A helicopter crash-landed atop a 51-story office tower in Midtown Manhattan, killing the pilot, clogging the skyscraper’s stairwells with thousands of evacuating workers and sending police and fire units racing through rainy streets to the tightly packed heart of the nation’s most populous city.
People on higher floors said they heard a whining sound and then an explosion that sent a shudder through the building, which is on Seventh Avenue between West 51st and West 52nd streets. The silence that followed was overtaken by the wail of sirens as emergency vehicles responded. Some believed it was an earthquake. Others’ thoughts immediately went to the Sept. 11, 2001, terrorist attacks. From the office windows, debris could be seen falling from above.
Instead, it was a privately-owned helicopter that had taken off from the East 34th Street Heliport and pulled off what officials called a “hard landing” 11 minutes later. No injuries to anyone in the building or on the ground were reported.
“This could have been a much worse incident, and thank God no other people were injured in this absolutely shocking, stunning incident,” Mayor Bill de Blasio said.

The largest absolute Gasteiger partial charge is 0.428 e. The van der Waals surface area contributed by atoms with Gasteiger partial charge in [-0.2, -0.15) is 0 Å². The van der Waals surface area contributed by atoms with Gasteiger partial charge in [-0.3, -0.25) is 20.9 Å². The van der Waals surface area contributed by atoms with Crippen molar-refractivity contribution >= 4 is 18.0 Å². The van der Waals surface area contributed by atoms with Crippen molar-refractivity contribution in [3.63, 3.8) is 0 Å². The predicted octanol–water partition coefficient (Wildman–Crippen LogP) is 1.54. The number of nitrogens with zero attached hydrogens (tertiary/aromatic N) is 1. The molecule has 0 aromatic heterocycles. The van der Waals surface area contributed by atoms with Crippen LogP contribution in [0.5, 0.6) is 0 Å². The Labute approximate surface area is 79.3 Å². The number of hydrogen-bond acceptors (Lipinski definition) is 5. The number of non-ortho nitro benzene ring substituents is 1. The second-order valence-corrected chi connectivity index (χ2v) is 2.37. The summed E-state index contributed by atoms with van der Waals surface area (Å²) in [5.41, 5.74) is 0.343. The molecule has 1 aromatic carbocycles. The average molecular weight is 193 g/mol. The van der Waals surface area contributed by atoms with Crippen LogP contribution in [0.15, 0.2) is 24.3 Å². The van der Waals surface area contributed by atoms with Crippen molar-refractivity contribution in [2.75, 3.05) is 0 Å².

“The helicopter was attempting to land, and it landed at quite a high rate of speed,” a New York Police Department spokesman said. NYPD officials wouldn’t say where the helicopter was going. Officials believe the pilot was headed to the helicopter’s home airport in New Jersey, but they were still investigating.
The pilot, Timothy McCormack, worked for Daniele Bodini, the founder of real estate firm American Continental Properties Group and a former ambassador of the Republic of San Marino to the United Nations. A lawyer for Mr. Bodini didn’t immediately respond to calls and emails for comment. Mr. McCormack typically flew Mr. Bodini’s helicopter out of its base at Linden Airport in New Jersey. Paul Dudley, the airport’s manager, said Mr. McCormack was an experienced and respected pilot. “Something really unusually brutal must have overtaken him in terms of weather or of possible mechanical failure,” said Mr. Dudley, who is also a pilot.